IN THE JOURNAL | COVER STORY
How Islam learned to adapt in 'Nusantara'
April-June 2015
By: Yahya Cholil Staquf

Within the regions dominated by “classical Islam” – the Middle East, North Africa, the Persian and Turkish cultural basins and much of South Asia – Islam arrived in the form of a “judge” by subduing, imposing order and adjudicating disputes. In Nusantara, Islam arrived as a guest and was later adopted into the family. In turn, Nusantara Islam developed a distinct character, which is quite different from that manifested by Islam in other regions of the Muslim world.

In the Middle East, for example, Islam is commonly viewed as a socioreligious-political system that is “complete,” “final” and authoritative, offering human beings no choice but to comply with the dictates of that final construction. In Nusantara, on the other hand, Islam is in a state of constant learning. For more than 600 years, its leading practitioners have carefully studied social reality, in order to ascertain the most elegant means to achieve their goals, while maintaining harmony within a diverse and highly pluralistic society.

Although Nusantara Islam is distinct from the Middle East model, this does not mean that it constitutes any form of heresy. Prominent ulama (religious scholars) and other Muslim leaders within the East Indies archipelago have been quite deliberate and prudent in ensuring that the manner in which they practice and promote Islam adheres to the fundamental teachings of the Islamic paradigm, follows its intellectual traditions and maintains an inseverable bond to the established references of classical Islam, anchored in the teachings of authoritative mujtahid (leaders within various schools of Islamic thought) from the earliest generations who lived in the Middle East. In other words, the model of Nusantara Islam is an absolutely authentic stream of Sunni Islam, as preserved and taught by authoritative ulama.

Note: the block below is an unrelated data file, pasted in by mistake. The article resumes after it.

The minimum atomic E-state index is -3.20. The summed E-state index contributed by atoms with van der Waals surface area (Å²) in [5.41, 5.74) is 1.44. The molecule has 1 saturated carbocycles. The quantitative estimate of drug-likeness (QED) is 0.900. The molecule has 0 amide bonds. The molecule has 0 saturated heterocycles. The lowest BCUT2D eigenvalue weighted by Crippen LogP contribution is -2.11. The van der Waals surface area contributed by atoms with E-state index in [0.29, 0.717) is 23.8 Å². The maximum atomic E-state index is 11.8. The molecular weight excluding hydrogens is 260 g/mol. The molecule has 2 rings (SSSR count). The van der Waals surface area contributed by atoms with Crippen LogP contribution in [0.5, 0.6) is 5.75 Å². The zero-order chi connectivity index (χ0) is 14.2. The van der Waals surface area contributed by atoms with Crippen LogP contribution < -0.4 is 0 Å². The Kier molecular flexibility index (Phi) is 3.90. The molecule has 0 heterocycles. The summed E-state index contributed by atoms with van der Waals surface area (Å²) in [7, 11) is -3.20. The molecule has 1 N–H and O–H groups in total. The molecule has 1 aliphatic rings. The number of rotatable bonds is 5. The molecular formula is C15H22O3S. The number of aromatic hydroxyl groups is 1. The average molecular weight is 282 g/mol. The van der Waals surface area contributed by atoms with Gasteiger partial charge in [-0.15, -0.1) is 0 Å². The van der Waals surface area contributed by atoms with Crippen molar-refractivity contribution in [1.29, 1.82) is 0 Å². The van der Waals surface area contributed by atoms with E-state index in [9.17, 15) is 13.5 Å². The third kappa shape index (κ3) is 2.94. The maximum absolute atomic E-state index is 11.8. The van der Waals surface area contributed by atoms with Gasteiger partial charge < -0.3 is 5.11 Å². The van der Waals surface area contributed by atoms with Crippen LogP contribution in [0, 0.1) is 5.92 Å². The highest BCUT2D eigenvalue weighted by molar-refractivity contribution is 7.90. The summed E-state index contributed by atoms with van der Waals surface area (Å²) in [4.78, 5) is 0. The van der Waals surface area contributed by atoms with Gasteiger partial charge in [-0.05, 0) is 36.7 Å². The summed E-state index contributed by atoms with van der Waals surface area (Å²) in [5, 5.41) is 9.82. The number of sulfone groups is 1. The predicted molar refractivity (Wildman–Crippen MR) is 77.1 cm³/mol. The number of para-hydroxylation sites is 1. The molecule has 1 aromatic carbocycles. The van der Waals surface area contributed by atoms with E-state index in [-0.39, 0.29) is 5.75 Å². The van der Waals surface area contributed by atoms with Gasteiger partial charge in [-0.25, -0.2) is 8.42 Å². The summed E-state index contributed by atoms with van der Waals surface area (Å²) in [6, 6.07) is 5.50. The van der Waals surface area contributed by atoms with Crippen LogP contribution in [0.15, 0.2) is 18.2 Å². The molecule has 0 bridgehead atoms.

The task of ensuring the authenticity of Islamic teachings, while maintaining harmony with the prevailing social reality, has never been easy. Nusantara’s ulama have traditionally utilized two principal strategies to accomplish this.

The first is to ensure a balanced focus of attention upon the spiritual dimensions of Islam (tasawwuf), so that the animating spirit of religion, as a source of universal love and compassion, is not neglected when issuing judgments (fatwa) involving the formal/exoteric norms of Islamic law.

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